BIOE Seminar - Microfluidic Platforms for the Isolation and Single-Cell Analysis of Rare Circulating Tumor Cells
(sign-up)Dr. Ramdane Harouaka, Biotechnology and Bioengineering division, Sandia National Laboratories, Livermore California
|Location:||2310 Everitt Lab|
|Sponsor:||Department of Bioengineering|
The metastatic spread of tumors to distant organs is responsible for more than 90% of cancer-related deaths. Malignant cells that detach from a primary tumor and spread through the bloodstream are called circulating tumor cells (CTCs). Analysis of CTCs collected from blood holds promise as a repeatable and minimally invasive alternative for tissue biopsies. However, widespread application of CTCs to clinical practice has been hindered by the fact that CTCs are extremely rare and obscured by a background of billions of normal blood cells. Most existing technologies developed for CTC separation suffer from limited capture due to reliance on antibody selection of specific antigens (ie. EpCAM), or apply excessive shear stresses in microfluidics that disrupt and break apart biologically important CTC clusters. We have developed a flexible micro spring array (FMSA) device for label-free isolation of CTCs based on differences in cell size and deformability. Flexible spring structures were applied as filtration elements that minimize cell disturbance at the micro scale, while maximizing throughput to allow rapid isolation directly from whole blood. Device performance with respect to capture efficiency, purification against contaminating blood cells, and cell viability was characterized through reconstructed model systems using cancer cell lines. CTCs and clusters were then successfully enriched from clinical samples obtained from breast, lung and colorectal cancer patients and characterized using multiplexed immunocytochemical assays. Whole-transcriptome amplification and molecular single-cell analysis using the Smart-Seq protocol revealed an increased expression of stem cell phenotypes within CTC clusters. This observation was confirmed functionally as clusters were observed to be more tumorigenic and metastatic than matched numbers of single CTCs upon re-implantation in mouse models. Technologies that enable widespread adoption of CTC single-cell analysis in the clinic may provide crucial insight into the mechanisms of metastatic disease and allow the development of dynamic patient-specific therapy plans.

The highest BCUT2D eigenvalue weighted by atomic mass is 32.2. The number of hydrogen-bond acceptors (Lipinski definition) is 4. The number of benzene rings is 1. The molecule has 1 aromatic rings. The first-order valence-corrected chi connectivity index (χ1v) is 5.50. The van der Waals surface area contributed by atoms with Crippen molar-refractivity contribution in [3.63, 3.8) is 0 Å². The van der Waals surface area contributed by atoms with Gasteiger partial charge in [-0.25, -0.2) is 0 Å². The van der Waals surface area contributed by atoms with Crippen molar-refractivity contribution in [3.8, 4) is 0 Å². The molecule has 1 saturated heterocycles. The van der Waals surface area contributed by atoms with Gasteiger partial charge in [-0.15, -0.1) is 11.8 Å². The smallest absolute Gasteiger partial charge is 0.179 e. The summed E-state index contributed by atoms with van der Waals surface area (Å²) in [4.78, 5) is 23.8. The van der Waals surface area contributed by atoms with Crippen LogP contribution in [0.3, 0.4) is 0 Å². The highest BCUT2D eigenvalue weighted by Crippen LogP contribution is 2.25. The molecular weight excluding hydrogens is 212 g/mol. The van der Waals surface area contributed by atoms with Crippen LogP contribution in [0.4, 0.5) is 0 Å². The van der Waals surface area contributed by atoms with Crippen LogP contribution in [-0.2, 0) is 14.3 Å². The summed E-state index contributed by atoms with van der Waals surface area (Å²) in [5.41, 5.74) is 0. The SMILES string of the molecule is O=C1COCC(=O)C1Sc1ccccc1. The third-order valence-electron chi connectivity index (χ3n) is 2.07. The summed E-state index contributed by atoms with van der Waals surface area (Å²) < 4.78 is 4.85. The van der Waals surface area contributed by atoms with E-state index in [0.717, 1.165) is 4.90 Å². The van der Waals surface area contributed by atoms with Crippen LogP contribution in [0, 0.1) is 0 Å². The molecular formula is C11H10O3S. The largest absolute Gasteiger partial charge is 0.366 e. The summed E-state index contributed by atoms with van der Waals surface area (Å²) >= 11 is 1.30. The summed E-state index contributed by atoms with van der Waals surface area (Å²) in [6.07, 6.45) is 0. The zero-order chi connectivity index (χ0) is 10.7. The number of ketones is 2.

Ramdane Harouaka obtained a B.S. in Mechanical Engineering from the Pennsylvania State University, then embarked on a brief but adventurous career as a field engineer performing reservoir evaluations on remote desert oilfields. The experience of implementing a diverse array of cutting-edge technologies sparked a passion for exploration and highly interdisciplinary research. Upon returning to Penn State he pursued a PhD in Bioengineering to train in microfabrication techniques that facilitated studying and interacting with the human body at the cellular level. During his thesis work he developed a microfluidic system for label-free mechanical capture of circulating tumor cells from cancer patient blood samples. This inspired a postdoctoral fellowship at the University of Michigan, which involved collaborating closely with clinicians to translate microdevices for improved cancer diagnoses in the clinic. At Michigan he isolated rare cancer stem cells for breast cancer trials, developed techniques for single-cell genomic analysis, and was the recipient of the Outstanding Postdoctoral Fellow award. In 2018 he joined the Biotechnology and Bioengineering division at Sandia National Laboratories in Livermore California, where he is currently pursuing research in the national interest at the interface of engineering and bioscience.
To request disability-related accommodations for this event, please contact the person listed above, or the unit hosting the event.